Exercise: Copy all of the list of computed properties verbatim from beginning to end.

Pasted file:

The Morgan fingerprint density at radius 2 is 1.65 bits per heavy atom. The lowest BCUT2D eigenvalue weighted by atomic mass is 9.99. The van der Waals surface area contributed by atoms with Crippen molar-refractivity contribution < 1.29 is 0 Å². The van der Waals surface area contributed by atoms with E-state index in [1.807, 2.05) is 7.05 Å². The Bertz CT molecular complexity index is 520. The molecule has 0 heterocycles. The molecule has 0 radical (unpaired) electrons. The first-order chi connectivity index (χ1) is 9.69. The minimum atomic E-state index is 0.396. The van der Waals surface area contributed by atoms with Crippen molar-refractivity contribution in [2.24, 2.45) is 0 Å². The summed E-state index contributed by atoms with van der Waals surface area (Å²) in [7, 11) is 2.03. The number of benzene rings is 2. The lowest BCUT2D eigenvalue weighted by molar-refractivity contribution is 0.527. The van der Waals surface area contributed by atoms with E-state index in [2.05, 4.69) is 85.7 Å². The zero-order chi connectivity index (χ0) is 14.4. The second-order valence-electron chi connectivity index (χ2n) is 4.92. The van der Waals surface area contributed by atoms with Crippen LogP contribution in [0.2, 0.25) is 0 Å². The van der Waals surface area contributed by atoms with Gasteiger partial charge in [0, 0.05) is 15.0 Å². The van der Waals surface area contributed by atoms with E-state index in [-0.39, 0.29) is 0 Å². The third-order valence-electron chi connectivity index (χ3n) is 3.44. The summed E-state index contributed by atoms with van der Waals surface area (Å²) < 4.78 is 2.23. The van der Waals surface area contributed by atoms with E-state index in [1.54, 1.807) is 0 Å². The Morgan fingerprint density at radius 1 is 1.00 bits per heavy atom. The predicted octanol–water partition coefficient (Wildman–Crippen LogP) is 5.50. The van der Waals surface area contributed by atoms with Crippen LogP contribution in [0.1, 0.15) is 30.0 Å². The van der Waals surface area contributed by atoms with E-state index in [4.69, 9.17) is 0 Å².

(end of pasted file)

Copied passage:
The Morgan fingerprint density at radius 2 is 1.65 bits per heavy atom. The lowest BCUT2D eigenvalue weighted by atomic mass is 9.99. The van der Waals surface area contributed by atoms with Crippen molar-refractivity contribution < 1.29 is 0 Å². The van der Waals surface area contributed by atoms with E-state index in [1.807, 2.05) is 7.05 Å². The Bertz CT molecular complexity index is 520. The molecule has 0 heterocycles. The molecule has 0 radical (unpaired) electrons. The first-order chi connectivity index (χ1) is 9.69. The minimum atomic E-state index is 0.396. The van der Waals surface area contributed by atoms with Crippen molar-refractivity contribution in [2.24, 2.45) is 0 Å². The summed E-state index contributed by atoms with van der Waals surface area (Å²) in [7, 11) is 2.03. The number of benzene rings is 2. The lowest BCUT2D eigenvalue weighted by molar-refractivity contribution is 0.527. The van der Waals surface area contributed by atoms with E-state index in [2.05, 4.69) is 85.7 Å². The zero-order chi connectivity index (χ0) is 14.4. The second-order valence-electron chi connectivity index (χ2n) is 4.92. The van der Waals surface area contributed by atoms with Crippen LogP contribution in [0.2, 0.25) is 0 Å². The van der Waals surface area contributed by atoms with Gasteiger partial charge in [0, 0.05) is 15.0 Å². The van der Waals surface area contributed by atoms with E-state index in [-0.39, 0.29) is 0 Å². The third-order valence-electron chi connectivity index (χ3n) is 3.44. The summed E-state index contributed by atoms with van der Waals surface area (Å²) < 4.78 is 2.23. The van der Waals surface area contributed by atoms with E-state index in [1.54, 1.807) is 0 Å². The Morgan fingerprint density at radius 1 is 1.00 bits per heavy atom. The predicted octanol–water partition coefficient (Wildman–Crippen LogP) is 5.50. The van der Waals surface area contributed by atoms with Crippen LogP contribution in [0.1, 0.15) is 30.0 Å². The van der Waals surface area contributed by atoms with E-state index in [4.69, 9.17) is 0 Å².